L.A. Burning: Remembering the Riots 20 years later

I remember it like it was yesterday. It was 20 years ago almost to the day. I was teaching a group of active 6 and 7 year old students at Mid-Wilshire Christian School in Los Angeles. I had lived in Los Angeles for almost a decade and had settled down into a life of routine-ness. I had many really good friends and a job I loved and was adjusting to a city much larger than the one I had come from.

It was fairly late in the morning, perhaps right before lunch time. I was standing with my back to a door with a 1-foot window in the center of the middle. I had an easel to my right and was demonstrating a reading lesson on the easel. I would talk to the group and refer alternately to the book. The easel was placed so that I could see the window and what was going on outside in my peripheral vision. I remember looking out one time and then looking out again not five minutes later and saw what was to be one of the most surreal things I have ever witnessed. One by one I saw buildings going from my left to my right erupting in flames. It was too much to believe and too much to take in.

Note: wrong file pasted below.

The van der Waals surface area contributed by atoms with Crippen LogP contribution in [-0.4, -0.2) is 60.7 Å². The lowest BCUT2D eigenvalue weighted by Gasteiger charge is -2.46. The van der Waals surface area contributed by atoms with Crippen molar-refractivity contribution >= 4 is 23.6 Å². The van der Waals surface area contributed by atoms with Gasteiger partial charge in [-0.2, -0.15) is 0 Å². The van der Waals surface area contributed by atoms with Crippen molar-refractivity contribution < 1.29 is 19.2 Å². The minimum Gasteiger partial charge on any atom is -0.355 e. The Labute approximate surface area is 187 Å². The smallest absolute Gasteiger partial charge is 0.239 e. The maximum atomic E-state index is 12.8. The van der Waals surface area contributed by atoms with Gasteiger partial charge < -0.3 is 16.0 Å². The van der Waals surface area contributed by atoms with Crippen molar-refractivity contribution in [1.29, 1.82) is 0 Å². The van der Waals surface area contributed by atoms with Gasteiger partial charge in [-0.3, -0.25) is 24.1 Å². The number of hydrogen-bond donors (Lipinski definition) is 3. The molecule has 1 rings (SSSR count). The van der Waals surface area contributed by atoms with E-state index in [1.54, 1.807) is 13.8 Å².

I have always been a news junkie and kept up with the conversations around and about Rodney King and the verdict. And even though I worked at 3rd and Vermont, which is too close to the flash point where all the unrest began, I was wholly unprepared for the scenes of that day and the subsequent days.

We herded the students into the auditorium and “entertained” them (Thanks Miss Hill!! Love ya and miss ya!) while we assessed the situation and prepared for a dismissal that, I assure you, no school wants to have to do.  The school where I worked was a ministry of the L.A. First Church of the Nazarene so we felt secure since it didn’t look like the “looters and bad people” were torching schools or places of worship, of which we were both.

The principal and I (Rudy the Great) were the last out of the building, and honestly I had not considered my personal safety once. Until I hit the streets. The drive was too slow and weird and like driving–yes I’m going to say it—through a war zone. Really. Because it was. There were people throwing molotov cocktails, running around and over cars, people carrying ill-gotten loot, and just plain mayhem. The next day I learned that trucker Reginald Denny (among others) had been dragged from his vehicle and beaten horribly not far from where I was trying to get home.

The city smelled like smoke and cinders for weeks it seemed. I can never forget the sights and sounds of that day. Even 20 years later.

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